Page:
Jews protect Palestinians in harvest of hate

Israelis cross religious divide to shelter olive farmers from settlers' attacks
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The Independent Online

In the shade of the trees where they have been picking olives all morning, in this wadi, south-east of Nablus, a Palestinian farmer, Jamal Otman Koarik, and two of his daughters share a lunch of home-baked bread, zatar, oil, courgettes and salad with three visitors. It's a bucolic scene that could have happened any time in the past century. But what makes it notable in 2008 is that the guests who have been helping Mr Koarik pick the olives are Israeli Jews: a rabbi, an anthropologist and a youth worker, Hellela Siew.

Born in Tel Aviv, Ms Siew served in the army, took a university degree, then a teacher's diploma. Thirty-six years ago, she took the tough decision to emigrate to London, telling her parents: "I won't come back until there's peace." Ms Siew, who is now 64, remains an Israeli citizen but now lives with her British husband in Hebden Bridge. She has kept to her word, except that each autumn she comes back to stay in her hometown with her relatives and spends each day of the two-month harvest season picking olives on Palestinian farmland in the West Bank.

And Ms Siew does that for a purpose. Up on the ridge above us, you can see the red roofs of Itamar, a notably hard-line Jewish settlement, and she is here to help protect the Palestinian farmers from the threat of settler violence which has so often scarred the olive harvests.

Last year, she was in a group in the South Hebron Hills confronted by settlers who fired shots from a pistol and an M16 assault rifle, despite the presence of the army and police. "Then one of the soldiers said, 'Look, one of them is coming down with a jug of water for you'. The settler emptied the jug over me. It was full of human shit."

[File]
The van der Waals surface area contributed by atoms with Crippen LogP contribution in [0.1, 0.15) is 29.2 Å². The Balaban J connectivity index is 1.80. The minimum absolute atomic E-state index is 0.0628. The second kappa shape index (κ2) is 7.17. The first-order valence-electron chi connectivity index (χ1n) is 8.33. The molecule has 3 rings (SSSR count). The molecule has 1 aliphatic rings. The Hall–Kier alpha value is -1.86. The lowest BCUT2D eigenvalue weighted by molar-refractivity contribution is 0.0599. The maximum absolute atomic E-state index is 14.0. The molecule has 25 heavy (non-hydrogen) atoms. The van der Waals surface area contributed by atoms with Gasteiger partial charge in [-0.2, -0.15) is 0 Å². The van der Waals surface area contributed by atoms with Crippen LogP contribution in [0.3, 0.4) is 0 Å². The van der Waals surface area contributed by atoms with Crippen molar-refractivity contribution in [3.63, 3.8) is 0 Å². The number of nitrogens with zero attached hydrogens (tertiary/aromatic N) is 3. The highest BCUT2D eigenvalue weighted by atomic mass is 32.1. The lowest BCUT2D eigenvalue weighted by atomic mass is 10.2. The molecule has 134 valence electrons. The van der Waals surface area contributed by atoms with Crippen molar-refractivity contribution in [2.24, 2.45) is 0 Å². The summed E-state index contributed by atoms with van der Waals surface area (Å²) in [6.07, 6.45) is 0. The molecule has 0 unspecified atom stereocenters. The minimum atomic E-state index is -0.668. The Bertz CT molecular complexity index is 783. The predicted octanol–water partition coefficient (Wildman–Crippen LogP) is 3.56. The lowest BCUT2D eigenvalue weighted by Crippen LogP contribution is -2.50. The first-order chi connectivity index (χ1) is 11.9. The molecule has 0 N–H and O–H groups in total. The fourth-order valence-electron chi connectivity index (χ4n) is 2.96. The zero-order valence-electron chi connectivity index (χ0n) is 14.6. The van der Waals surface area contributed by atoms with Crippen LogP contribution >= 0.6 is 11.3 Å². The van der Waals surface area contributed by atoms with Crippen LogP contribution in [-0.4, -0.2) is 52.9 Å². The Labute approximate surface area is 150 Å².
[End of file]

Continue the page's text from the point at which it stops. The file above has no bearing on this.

Mr Koarik, the olive farmer, says he has no difficulty distinguishing between the settlers who fired on and burnt out his tractor during the harvest six years ago and the Jews who come to help him. "I welcome them here like they are my family," the 40-year-old says. Looking up at the settlement, Ms Siew tries to explain, as a lifelong opponent of the occupation, why she comes each year. "When there was the big demonstration against the Iraq war in England people carried banners saying 'Not in my name'. I'm trying to do something against what is being done in my name."

Ms Siew was brought here by the Israeli group Rabbis for Human Rights, led by Rabbi Arik Ascherman who has led a never-ending campaign to persuade the army and police to enforce the Palestinian olive growers' right to farm their land despite the settlers' attempts to stop them. RHR has made a special effort this year to maximise its volunteer numbers because of the growing incidence of settler violence against Palestinians in the past few months.

Rabbi Ascherman says that apart from one notably ugly and violent confrontation with aggressive settlers in Hebron last week, the harvest has been relatively quiet. But it has only just begun. And while the army insists that it will "strive" to ensure as normal a harvest as possible, Rabbi Ascherman is considering returning to the Supreme Court because of restrictions he says the military is still imposing on the farmers even in areas opened up under a 2006 order made by the Court.

Asked why he and his volunteers make this often risky mission each year, the US-born rabbi says "if we really believe" the Biblical text that all human beings are made in God's image, "we have got to put our money where our mouth is and be here in an active way to defend human rights". And he also cites the "dialogue of the olive groves" in which Israelis and Palestinians who "have to live and die here together" have "no choice but to communicate" if they also work together. "I think this is not only the just and right and Jewish thing to do, but it's the self-interested thing to do. We are going to survive."

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